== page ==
Category Archives: General

Highland fling

I’ll be heading up into the Highlands of Scotland later this summer to co-tutor a six-day residential course on writing for teenagers and young adults. Having taught numerous similar courses over the years for the Arvon Foundation at their centres in West Yorkshire, Shropshire and Devon, I’m very much looking forward to my first visit to Moniack Mhor, near Inverness.

My fellow tutor for the week is the excellent, edgy YA novelist Cat Clarke – author of Torn, Entangled, Undone and, most recently, The Lost and the Found – and we’re honoured to have the former Children’s Laureate, Anne Fine, as guest speaker during the week.

Young Adult Fiction Flyer
There are still a few places left on the course, which runs from August 1st-6th, so if you fancy spending a week writing YA fiction, attending workshops, readings and one-to-one tutorials – not to mention wining and dining with other aspiring writers in a beautiful part of Scotland – then please check out the details on the flyer, above, or click on this link to the Moniack Mhor website to make a booking.

In Leeds, united

I’ll be sharing a stage in Leeds tomorrow (Sun 5th) with colleagues and students from Leeds Trinity University as we join forces to put on a showcase of our creative writing.Leeds Trinity logo No fewer than thirteen of us will be reading at the event – five students from the current Creative Writing MA cohort (Lucy Brighton, Sophie Joelle, Lewis King, Rebecca Leeming and Liz Mistry), five recent graduates (Lynn Bauman-Milner, Caroline Bond, Gill Lambert, Maria Stephenson and Hannah Stone) and the MA’s three tutors (me, Amina Alyal and Oz Hardwick).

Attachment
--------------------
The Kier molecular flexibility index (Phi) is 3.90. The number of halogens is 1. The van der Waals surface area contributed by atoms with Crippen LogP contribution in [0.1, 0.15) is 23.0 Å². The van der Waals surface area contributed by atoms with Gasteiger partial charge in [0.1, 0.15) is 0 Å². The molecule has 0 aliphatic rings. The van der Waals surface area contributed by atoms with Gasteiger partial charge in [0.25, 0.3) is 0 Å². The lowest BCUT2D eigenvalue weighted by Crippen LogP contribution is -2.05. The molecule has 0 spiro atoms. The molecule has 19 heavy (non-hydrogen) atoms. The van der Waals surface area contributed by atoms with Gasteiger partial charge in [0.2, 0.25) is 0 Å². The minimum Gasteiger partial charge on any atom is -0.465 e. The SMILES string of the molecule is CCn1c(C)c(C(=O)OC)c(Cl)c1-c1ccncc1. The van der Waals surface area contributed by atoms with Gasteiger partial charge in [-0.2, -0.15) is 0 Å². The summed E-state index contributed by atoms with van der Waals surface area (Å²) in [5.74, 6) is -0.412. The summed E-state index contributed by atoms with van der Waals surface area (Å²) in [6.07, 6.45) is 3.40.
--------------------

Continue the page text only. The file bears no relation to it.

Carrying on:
big-bookend1-e1398617085807The readings will be mix of prose and poetry – I’ll be reading my latest short story, “The Wrong Coat”, which is included in the newly launched 2016 Leeds Trinity anthology Journeys: A Space for Words, published in May by Indigo Dreams Publishing. The event will be a celebration of the writing to have emerged from the course, which was only established in 2013 but has already seen a number of its students enjoy publication success for their poetry and short-story collections and novels.

Tomorrow’s event is part of the 2016 Leeds Big Bookend Festival: “Crossing City Limits”, and is taking place at 3.30pm at the Outlaws Yacht Club, 38 New York Street, Leeds, LS2 7DY (just behind the bus station.) Admission is free. For the full Big Bookend programme please follow this link to the festival website.

From Hay to Horsforth

Fresh back from a long round-trip to the Hay Festival, I’m gearing up for my next gig (much closer to home) in Horsforth.

The session at the Starlight Stage, in Hay, on Saturday morning was hugely enjoyable – a panel discussion on young adult fiction, expertlyHay event pic chaired by the writer, editor and translator Daniel Hahn, in which I shared a platform with the novelists Eve Ainsworth, Juno Dawson and Patrice Lawrence. There were around 170 in the audience and we were busy in the book-signing tent afterwards, before being whisked to the Green Room for lunch, where we rubbed shoulders with none other than . . . Benedict Cumberbatch!